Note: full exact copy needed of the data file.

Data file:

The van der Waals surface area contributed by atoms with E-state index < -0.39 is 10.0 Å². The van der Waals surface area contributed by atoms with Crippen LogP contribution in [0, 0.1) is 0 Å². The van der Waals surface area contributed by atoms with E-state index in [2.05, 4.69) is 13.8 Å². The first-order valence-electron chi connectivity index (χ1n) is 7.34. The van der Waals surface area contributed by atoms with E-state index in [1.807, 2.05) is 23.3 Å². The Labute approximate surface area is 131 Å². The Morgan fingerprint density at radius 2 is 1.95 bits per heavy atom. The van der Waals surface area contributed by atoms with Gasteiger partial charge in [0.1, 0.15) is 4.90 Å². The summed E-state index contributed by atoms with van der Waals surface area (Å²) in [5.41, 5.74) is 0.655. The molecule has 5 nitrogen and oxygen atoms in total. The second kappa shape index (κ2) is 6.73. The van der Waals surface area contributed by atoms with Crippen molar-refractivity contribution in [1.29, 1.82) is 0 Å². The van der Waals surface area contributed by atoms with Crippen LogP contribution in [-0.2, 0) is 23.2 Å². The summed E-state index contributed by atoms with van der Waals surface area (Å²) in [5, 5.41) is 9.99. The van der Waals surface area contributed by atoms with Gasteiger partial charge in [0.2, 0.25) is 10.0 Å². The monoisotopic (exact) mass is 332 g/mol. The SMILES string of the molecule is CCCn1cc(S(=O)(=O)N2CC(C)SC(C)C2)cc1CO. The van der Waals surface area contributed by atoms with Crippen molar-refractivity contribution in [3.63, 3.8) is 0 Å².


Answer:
The van der Waals surface area contributed by atoms with E-state index < -0.39 is 10.0 Å². The van der Waals surface area contributed by atoms with Crippen LogP contribution in [0, 0.1) is 0 Å². The van der Waals surface area contributed by atoms with E-state index in [2.05, 4.69) is 13.8 Å². The first-order valence-electron chi connectivity index (χ1n) is 7.34. The van der Waals surface area contributed by atoms with E-state index in [1.807, 2.05) is 23.3 Å². The Labute approximate surface area is 131 Å². The Morgan fingerprint density at radius 2 is 1.95 bits per heavy atom. The van der Waals surface area contributed by atoms with Gasteiger partial charge in [0.1, 0.15) is 4.90 Å². The summed E-state index contributed by atoms with van der Waals surface area (Å²) in [5.41, 5.74) is 0.655. The molecule has 5 nitrogen and oxygen atoms in total. The second kappa shape index (κ2) is 6.73. The van der Waals surface area contributed by atoms with Crippen molar-refractivity contribution in [1.29, 1.82) is 0 Å². The van der Waals surface area contributed by atoms with Crippen LogP contribution in [-0.2, 0) is 23.2 Å². The summed E-state index contributed by atoms with van der Waals surface area (Å²) in [5, 5.41) is 9.99. The van der Waals surface area contributed by atoms with Gasteiger partial charge in [0.2, 0.25) is 10.0 Å². The monoisotopic (exact) mass is 332 g/mol. The SMILES string of the molecule is CCCn1cc(S(=O)(=O)N2CC(C)SC(C)C2)cc1CO. The van der Waals surface area contributed by atoms with Crippen molar-refractivity contribution in [3.63, 3.8) is 0 Å².